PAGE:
The emergence of such enclaves among immigrants depends not only on the number of migrants relative to the native population and their geographic concentration, but also on how diverse their languages are. A linguistically homogenous migrant inflow is more likely to generate a linguistic enclave than a similarly sized stream of migrants speaking a variety of languages. And living and working in a linguistic enclave is easier if the migrant’s language is spoken by many in the destination. It is much easier to avoid or minimize contact with the destination language if neighbors and colleagues speak the new migrant’s language and if media, social contacts, and job networks are available in that language as well. For example, a newly arrived migrant Basque speaker in Germany would find few people to communicate with in Basque, but a newly arrived migrant Turkish speaker would find a large, well-established community of Turkish speakers.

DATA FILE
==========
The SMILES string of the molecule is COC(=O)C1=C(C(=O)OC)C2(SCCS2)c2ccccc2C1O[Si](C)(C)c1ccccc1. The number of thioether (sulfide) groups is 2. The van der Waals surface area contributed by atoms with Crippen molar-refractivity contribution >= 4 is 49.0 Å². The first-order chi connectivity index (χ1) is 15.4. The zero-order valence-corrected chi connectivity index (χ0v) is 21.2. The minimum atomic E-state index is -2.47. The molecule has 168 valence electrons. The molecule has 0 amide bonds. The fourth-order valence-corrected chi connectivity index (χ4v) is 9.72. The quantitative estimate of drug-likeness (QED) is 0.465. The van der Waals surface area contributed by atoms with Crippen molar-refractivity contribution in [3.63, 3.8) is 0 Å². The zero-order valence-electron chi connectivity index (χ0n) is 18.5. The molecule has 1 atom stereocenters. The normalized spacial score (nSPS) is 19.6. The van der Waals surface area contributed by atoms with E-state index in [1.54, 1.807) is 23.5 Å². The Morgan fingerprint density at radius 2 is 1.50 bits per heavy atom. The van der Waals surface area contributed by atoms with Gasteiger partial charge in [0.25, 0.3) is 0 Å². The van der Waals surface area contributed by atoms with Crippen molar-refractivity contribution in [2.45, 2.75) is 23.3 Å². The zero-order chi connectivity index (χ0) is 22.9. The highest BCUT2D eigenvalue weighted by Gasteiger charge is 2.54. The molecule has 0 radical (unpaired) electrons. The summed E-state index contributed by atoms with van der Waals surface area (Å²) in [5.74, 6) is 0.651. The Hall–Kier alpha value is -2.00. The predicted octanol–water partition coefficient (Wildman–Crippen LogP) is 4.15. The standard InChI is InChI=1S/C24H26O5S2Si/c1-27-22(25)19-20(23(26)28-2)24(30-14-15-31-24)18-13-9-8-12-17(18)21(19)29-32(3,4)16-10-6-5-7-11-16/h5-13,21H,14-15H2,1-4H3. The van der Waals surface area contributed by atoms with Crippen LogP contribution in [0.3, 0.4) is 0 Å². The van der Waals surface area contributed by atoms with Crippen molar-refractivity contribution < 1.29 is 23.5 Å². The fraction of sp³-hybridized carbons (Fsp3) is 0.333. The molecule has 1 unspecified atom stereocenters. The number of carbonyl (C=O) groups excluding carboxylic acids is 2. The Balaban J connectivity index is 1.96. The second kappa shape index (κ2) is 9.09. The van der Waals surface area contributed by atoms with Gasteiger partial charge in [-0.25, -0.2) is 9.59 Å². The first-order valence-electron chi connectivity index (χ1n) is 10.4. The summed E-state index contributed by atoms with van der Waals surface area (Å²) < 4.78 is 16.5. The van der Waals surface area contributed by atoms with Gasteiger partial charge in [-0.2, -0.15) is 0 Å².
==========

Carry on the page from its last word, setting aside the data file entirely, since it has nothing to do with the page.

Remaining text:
Efficiency is the ability to convert exposure to a new language into greater proficiency. Age is a primary determinant of efficiency. Young migrants can acquire host country language skills more quickly and precisely than older migrants. Education increases efficiency in acquiring new languages, as it does with other skills. Another efficiency factor is linguistic proximity—how close the person’s original language or mother tongue is to the destination language. For example, Italian is linguistically closer than Chinese to French, so Italian immigrants to France have an easier time than Chinese immigrants learning French.